(The Hollenbeck Press, Indianapolis, 1900)



  I AM A MEMBER of what I believe to be the last recognizable generation of full-time, life-time American novelists. We appear to be standing more or less in a row. It was the Great Depression which made us similarly edgy and watchful. It was World War II which lined us up so nicely, whether we were men or women, whether we were ever in uniform or not. It was an era of romantic anarchy in publishing which gave us money and mentors, willy-nilly, when we were young—while we learned our craft. Words printed on pages were still the principal form of long-distance communication and stored information in America when we were young.

  No more.

  Nor are there many publishers and editors and agents left who are eager to find some way to get money and other forms of encouragement to young writers who write as clumsily as members of my literary generation did when we started out. The wild and wonderful and expensive guess was made back then that, we might acquire some wisdom and learn how to write halfway decently by and by. Writers were needed that much back then.

  It was an amusing and instructive time for writers—for hundreds of them.

  Television wrecked the short-story branch of the industry, and now accountants and business school graduates dominate book publishing. They feel that money spent on someone’s first novel is good money down a rat hole. They are right. It almost always is.

  So, as I say, I think I belong to America’s last generation of novelists. Novelists will come one by one from now on, not in seeming families, and will perhaps write only one or two novels, and let it go at that. Many will have inherited or married money.

  The most influential of my bunch, in my opinion, is still J. D. Salinger, although he has been silent for years. The most promising was perhaps Edward Lewis Wallant, who died so young. And it is my thinking about the death of James Jones two years ago, who was not all that young, who was almost exactly my age, which accounts for the autumnal mood of this book. There have been other reminders of my own mortality, to be sure, but the death of Jones is central—perhaps because I see his widow Gloria so often and because he, too, was a self-educated midwesterner, and because he, too, in a major adventure for all of us, which was the Second World War, had been an enlisted man. And let it here be noted that the best-known members of my literary generation, if they wrote about war, almost unanimously despised officers and made heroes of sketchily educated, aggressively unaristocratic enlisted men.

  • • •

  James Jones told me one time that his publisher and Ernest Hemingway’s, Charles Scribner’s Sons, had once hoped to get Jones and Hemingway together—so that they could enjoy each other’s company as old warriors.

  Jones declined, by his own account, because he did not regard Hemingway as a fellow soldier. He said Hemingway in wartime was free to come and go from the fighting as pleased, and to take time off for a fine meal or woman or whatever. Real soldiers, according to Jones, damn well had to stay where they were told, or go where they were told, and eat swill, and take the worst the enemy had to throw at them day after day, week after week.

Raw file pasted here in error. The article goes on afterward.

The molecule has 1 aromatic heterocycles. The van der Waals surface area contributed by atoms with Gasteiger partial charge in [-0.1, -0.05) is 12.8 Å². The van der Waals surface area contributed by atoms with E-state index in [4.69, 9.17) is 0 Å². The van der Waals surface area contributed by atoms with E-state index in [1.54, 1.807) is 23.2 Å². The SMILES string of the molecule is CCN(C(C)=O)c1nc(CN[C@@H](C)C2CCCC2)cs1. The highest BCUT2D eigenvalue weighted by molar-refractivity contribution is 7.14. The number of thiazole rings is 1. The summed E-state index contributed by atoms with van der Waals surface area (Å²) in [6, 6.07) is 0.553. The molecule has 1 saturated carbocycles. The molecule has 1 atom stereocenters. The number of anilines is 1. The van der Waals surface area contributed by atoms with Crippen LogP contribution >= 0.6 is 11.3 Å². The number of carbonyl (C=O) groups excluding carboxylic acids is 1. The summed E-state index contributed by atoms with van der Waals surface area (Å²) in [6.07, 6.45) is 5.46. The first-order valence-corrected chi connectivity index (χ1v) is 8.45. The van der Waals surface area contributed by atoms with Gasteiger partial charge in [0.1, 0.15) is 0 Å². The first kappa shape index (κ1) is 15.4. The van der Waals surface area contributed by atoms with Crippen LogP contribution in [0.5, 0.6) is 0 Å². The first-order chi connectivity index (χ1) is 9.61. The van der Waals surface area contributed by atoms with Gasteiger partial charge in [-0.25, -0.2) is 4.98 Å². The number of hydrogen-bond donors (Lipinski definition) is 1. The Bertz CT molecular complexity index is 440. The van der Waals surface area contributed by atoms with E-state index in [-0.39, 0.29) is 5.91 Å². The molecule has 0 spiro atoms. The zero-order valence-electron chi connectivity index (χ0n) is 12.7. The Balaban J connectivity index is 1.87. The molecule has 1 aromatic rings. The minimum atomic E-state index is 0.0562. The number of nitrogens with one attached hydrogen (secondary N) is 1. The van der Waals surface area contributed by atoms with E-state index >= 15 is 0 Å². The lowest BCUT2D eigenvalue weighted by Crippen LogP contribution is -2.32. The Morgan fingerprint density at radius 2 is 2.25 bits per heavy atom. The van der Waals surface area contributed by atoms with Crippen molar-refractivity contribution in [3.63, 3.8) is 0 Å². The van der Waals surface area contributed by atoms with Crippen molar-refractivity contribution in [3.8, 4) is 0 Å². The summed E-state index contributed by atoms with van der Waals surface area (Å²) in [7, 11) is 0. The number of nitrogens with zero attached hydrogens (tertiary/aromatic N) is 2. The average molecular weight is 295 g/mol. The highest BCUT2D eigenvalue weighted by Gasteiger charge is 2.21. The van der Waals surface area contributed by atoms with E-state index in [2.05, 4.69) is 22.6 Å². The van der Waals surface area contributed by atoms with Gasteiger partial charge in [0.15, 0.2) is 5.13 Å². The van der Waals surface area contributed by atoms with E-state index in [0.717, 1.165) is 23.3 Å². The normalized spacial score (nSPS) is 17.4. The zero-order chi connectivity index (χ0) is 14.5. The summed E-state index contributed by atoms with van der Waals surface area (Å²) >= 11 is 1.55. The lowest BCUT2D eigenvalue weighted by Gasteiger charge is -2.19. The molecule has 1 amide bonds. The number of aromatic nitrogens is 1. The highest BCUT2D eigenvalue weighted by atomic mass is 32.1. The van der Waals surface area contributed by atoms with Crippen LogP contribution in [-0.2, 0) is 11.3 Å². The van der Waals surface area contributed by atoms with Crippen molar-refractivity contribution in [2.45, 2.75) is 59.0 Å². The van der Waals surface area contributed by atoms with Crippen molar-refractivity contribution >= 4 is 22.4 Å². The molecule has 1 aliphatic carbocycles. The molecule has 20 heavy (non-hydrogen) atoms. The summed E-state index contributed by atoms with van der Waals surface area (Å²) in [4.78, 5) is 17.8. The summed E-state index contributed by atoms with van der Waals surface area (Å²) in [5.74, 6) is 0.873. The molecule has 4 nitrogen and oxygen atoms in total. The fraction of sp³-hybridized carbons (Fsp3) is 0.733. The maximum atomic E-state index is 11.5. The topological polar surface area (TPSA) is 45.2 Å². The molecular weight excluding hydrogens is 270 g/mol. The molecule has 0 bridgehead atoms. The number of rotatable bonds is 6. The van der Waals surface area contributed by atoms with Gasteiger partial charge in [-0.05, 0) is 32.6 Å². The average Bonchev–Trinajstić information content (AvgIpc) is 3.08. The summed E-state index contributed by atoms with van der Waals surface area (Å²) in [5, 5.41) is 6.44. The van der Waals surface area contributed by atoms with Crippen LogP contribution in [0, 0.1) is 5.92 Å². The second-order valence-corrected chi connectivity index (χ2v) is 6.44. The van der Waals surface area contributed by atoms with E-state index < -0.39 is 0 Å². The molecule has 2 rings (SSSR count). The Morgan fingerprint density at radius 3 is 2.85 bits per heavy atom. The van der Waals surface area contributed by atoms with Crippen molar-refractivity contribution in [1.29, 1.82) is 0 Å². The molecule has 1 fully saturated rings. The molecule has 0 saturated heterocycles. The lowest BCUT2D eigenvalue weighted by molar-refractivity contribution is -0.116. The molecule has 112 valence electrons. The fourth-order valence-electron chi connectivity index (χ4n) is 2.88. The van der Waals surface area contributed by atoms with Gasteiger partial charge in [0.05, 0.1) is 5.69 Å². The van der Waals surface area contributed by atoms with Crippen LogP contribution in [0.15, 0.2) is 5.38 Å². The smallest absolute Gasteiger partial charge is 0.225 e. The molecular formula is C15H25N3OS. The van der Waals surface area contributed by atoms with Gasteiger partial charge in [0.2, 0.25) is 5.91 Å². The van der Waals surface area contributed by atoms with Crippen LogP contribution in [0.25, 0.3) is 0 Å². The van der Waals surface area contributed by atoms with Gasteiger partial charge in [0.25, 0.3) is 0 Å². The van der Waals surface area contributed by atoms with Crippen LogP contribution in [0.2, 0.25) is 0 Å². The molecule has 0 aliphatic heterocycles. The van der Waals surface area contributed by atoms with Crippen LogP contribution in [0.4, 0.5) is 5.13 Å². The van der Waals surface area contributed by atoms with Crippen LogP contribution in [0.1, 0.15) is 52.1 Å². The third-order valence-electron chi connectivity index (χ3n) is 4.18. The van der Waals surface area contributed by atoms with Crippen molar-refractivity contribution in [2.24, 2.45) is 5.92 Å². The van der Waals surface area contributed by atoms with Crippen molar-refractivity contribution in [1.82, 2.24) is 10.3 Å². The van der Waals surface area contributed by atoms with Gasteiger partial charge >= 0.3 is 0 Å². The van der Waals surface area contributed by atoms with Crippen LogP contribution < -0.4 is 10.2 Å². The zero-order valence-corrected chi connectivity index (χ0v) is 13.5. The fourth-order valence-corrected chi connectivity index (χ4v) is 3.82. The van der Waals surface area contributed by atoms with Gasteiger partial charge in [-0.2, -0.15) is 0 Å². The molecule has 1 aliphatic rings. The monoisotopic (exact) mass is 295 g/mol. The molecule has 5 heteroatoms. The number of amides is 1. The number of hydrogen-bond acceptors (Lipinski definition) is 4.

• • •

  It may be that the most striking thing about members of my literary generation in retrospect will be that we were allowed to say absolutely anything without fear of punishment. Our American heirs may find it incredible, as most foreigners do right now, that a nation would want to enforce as a law something which sounds more like a dream, which reads as follows:

nbsp; “Congress shall make no law respecting an establishment of religion, or prohibiting the free exercise thereof, or abridging the freedom of the press, or the right of the people peaceably to assemble, and to petition the Government for a redress of grievances.”

  How could a nation with such a law raise its children in an atmosphere of decency? It couldn’t—it can’t. So the law will surely be repealed soon for the sake of children.

  And even now my books, along with books by Bernard Malamud and James Dickey and Joseph Heller and many other first-rate patriots, are regularly thrown out of public-school libraries by school board members, who commonly say that they have not actually read the books, but that they have it on good authority that the books are bad for children.

  • • •

  My novel Slaughterhouse-Five was actually burned in a furnace by a school janitor in Drake, North Dakota, on instructions from the school committee there, and the school board made public statements about the unwholesomeness of the book. Even by the standards of Queen Victoria, the only offensive line in the entire novel is this: “Get out of the road, you dumb motherfucker.” This is spoken by an American antitank gunner to an unarmed American chaplain’s assistant during the Battle of the Bulge in Europe in December 1944, the largest single defeat of American arms (the Confederacy excluded) in history. The chaplain’s assistant had attracted enemy fire.

  So on November 16, 1973, I wrote as follows to Charles McCarthy of Drake, North Dakota: